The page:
July 14, 2014

How Natalie Tenant’s Top Surrogate Elizabeth Warren Tried To Leave Coal Miners “Out In The Cold”

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Elizabeth Warren, who will be campaigning with Democrat Senate candidate Natalie Tenant in coal-rich West Virginia, has not only fought for President Obama’s war on coal, but as an attorney, Warren actually represented a firm that was trying to deny health benefits to coal miners. Among Warren’s opponents in the case were the Clinton Administration, current-AFL-CIO President Richard Trumka, and none other than Sen. Jay Rockefeller, who Tenant is running to replace. Rockefeller said at the time Warren’s client could leave coal miner retirees “out in the cold.”

Wonder how Natalie Tenant feels about her liberal teammate’s role in fighting to deny coal miners their health benefits. The full 2012 Boston Globe story here.

Warren also helped write a petition to the US Supreme Court for LTV Steel in the 1990s, assisting the former industrial conglomerate in its fight against a congressional requirement that it pay millions of dollars into a fund for its retired coal miners’ health care. …

The Coal Act was passed in 1992, to finance a fund for the long-term health care of retired mine workers and their families.

The case involved the question of whether LTV, which was emerging from bankruptcy when the Coal Act took effect in 1993, could be forced to pay out more money after its bankruptcy was completed. Warren argued that the company’s obligations under the Coal Act should have been addressed as part of the bankruptcy. …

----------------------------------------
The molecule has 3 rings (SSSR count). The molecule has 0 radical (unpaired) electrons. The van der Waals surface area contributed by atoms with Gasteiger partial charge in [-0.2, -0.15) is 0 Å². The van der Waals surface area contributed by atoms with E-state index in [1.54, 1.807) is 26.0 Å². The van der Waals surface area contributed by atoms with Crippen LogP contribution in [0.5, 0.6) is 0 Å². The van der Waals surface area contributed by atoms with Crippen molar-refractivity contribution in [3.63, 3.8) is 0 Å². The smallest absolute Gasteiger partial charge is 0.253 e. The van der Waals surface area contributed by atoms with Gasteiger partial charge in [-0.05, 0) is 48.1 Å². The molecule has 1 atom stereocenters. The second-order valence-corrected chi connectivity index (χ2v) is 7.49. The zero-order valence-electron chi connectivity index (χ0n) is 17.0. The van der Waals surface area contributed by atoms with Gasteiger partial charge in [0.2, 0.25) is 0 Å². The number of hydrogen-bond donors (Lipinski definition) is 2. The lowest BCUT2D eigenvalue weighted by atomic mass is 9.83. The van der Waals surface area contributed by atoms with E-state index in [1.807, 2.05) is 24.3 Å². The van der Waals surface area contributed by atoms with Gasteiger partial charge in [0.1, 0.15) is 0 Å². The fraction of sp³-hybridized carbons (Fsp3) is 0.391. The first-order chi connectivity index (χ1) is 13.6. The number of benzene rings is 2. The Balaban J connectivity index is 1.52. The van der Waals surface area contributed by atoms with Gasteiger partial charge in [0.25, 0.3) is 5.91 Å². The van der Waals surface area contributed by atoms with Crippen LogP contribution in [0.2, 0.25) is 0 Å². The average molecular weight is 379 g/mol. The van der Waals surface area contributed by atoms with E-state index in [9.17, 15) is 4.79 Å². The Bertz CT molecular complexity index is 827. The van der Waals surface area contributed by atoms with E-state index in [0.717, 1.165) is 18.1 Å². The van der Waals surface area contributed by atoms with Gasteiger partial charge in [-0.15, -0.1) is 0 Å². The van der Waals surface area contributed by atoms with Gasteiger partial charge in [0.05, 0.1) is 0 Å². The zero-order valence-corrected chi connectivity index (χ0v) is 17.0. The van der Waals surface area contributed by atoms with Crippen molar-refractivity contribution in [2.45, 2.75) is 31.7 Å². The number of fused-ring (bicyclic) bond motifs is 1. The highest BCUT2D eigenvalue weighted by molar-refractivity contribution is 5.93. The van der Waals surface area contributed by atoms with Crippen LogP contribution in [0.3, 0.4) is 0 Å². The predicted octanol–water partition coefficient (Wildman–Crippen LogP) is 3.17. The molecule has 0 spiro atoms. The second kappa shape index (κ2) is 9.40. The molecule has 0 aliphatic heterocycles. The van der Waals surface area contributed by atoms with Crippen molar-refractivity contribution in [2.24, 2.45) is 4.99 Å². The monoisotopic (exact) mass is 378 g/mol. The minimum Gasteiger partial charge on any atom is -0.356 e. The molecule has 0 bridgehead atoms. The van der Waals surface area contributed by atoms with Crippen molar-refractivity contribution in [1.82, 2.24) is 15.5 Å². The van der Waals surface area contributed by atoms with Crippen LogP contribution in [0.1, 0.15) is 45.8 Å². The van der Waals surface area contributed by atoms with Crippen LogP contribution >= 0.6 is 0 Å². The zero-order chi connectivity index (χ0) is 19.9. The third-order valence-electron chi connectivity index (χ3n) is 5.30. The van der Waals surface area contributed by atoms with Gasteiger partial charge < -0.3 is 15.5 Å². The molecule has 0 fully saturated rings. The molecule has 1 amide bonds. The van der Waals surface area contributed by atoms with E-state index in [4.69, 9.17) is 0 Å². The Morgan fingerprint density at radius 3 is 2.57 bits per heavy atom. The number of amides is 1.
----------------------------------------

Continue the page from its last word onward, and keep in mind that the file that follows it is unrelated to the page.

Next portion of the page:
[O]pponents, including the Clinton administration, argued that LTV and other companies challenging the statute were trying to take advantage of the bankruptcy laws to avoid their responsibility. And mine workers and their advocates also argued that if LTV or any other company tried to avoid paying into the Coal Act fund, the entire fund could collapse.

“No exception should be made to this act,” Richard Trumka, then president of the United Mine Workers, told a congressional panel in 1993. “When it unravels, you will have roughly 200,000 miners and beneficiaries out there that will lose their health care.”

Senator John D. Rockefeller IV, of West Virginia, made a similar argument, telling the panel that retirees, whose average age was 77, could be left “out in the cold” if firms won any exemptions from the law.